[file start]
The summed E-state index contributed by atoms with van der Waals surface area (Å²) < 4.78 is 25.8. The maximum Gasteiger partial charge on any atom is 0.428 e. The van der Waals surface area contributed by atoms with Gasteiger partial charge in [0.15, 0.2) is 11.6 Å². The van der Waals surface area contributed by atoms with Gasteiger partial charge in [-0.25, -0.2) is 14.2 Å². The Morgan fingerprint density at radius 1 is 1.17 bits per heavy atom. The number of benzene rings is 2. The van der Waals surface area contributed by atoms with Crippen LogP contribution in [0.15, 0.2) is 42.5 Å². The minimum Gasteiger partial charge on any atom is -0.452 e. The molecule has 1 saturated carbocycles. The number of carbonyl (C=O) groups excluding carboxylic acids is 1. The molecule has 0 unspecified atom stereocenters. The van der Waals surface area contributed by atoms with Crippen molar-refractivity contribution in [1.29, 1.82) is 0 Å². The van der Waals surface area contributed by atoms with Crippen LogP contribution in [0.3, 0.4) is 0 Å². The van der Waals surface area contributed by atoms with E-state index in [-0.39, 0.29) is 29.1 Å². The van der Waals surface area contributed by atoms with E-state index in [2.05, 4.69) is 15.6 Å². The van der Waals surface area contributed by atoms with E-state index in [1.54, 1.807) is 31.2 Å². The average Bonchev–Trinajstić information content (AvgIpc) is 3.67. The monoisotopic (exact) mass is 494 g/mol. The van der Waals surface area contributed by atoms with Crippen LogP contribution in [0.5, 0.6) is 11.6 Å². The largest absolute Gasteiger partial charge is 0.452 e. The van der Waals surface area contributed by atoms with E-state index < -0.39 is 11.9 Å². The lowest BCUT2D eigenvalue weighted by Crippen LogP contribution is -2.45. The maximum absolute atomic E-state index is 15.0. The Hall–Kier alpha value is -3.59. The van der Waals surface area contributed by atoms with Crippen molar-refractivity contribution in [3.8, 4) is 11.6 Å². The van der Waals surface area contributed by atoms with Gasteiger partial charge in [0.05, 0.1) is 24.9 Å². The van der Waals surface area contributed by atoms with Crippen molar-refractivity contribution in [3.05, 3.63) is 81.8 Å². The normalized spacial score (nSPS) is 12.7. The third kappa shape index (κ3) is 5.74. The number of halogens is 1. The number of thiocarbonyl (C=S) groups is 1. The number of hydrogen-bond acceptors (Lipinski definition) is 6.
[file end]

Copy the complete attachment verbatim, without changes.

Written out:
The summed E-state index contributed by atoms with van der Waals surface area (Å²) < 4.78 is 25.8. The maximum Gasteiger partial charge on any atom is 0.428 e. The van der Waals surface area contributed by atoms with Gasteiger partial charge in [0.15, 0.2) is 11.6 Å². The van der Waals surface area contributed by atoms with Gasteiger partial charge in [-0.25, -0.2) is 14.2 Å². The Morgan fingerprint density at radius 1 is 1.17 bits per heavy atom. The number of benzene rings is 2. The van der Waals surface area contributed by atoms with Crippen LogP contribution in [0.15, 0.2) is 42.5 Å². The minimum Gasteiger partial charge on any atom is -0.452 e. The molecule has 1 saturated carbocycles. The number of carbonyl (C=O) groups excluding carboxylic acids is 1. The molecule has 0 unspecified atom stereocenters. The van der Waals surface area contributed by atoms with Crippen molar-refractivity contribution in [1.29, 1.82) is 0 Å². The van der Waals surface area contributed by atoms with Crippen LogP contribution in [0.3, 0.4) is 0 Å². The van der Waals surface area contributed by atoms with E-state index in [-0.39, 0.29) is 29.1 Å². The van der Waals surface area contributed by atoms with E-state index in [2.05, 4.69) is 15.6 Å². The van der Waals surface area contributed by atoms with E-state index in [1.54, 1.807) is 31.2 Å². The average Bonchev–Trinajstić information content (AvgIpc) is 3.67. The monoisotopic (exact) mass is 494 g/mol. The van der Waals surface area contributed by atoms with Crippen LogP contribution in [0.5, 0.6) is 11.6 Å². The largest absolute Gasteiger partial charge is 0.452 e. The van der Waals surface area contributed by atoms with E-state index < -0.39 is 11.9 Å². The lowest BCUT2D eigenvalue weighted by Crippen LogP contribution is -2.45. The maximum absolute atomic E-state index is 15.0. The Hall–Kier alpha value is -3.59. The van der Waals surface area contributed by atoms with Crippen molar-refractivity contribution in [3.8, 4) is 11.6 Å². The van der Waals surface area contributed by atoms with Gasteiger partial charge in [0.05, 0.1) is 24.9 Å². The van der Waals surface area contributed by atoms with Crippen molar-refractivity contribution in [3.05, 3.63) is 81.8 Å². The normalized spacial score (nSPS) is 12.7. The third kappa shape index (κ3) is 5.74. The number of halogens is 1. The number of thiocarbonyl (C=S) groups is 1. The number of hydrogen-bond acceptors (Lipinski definition) is 6.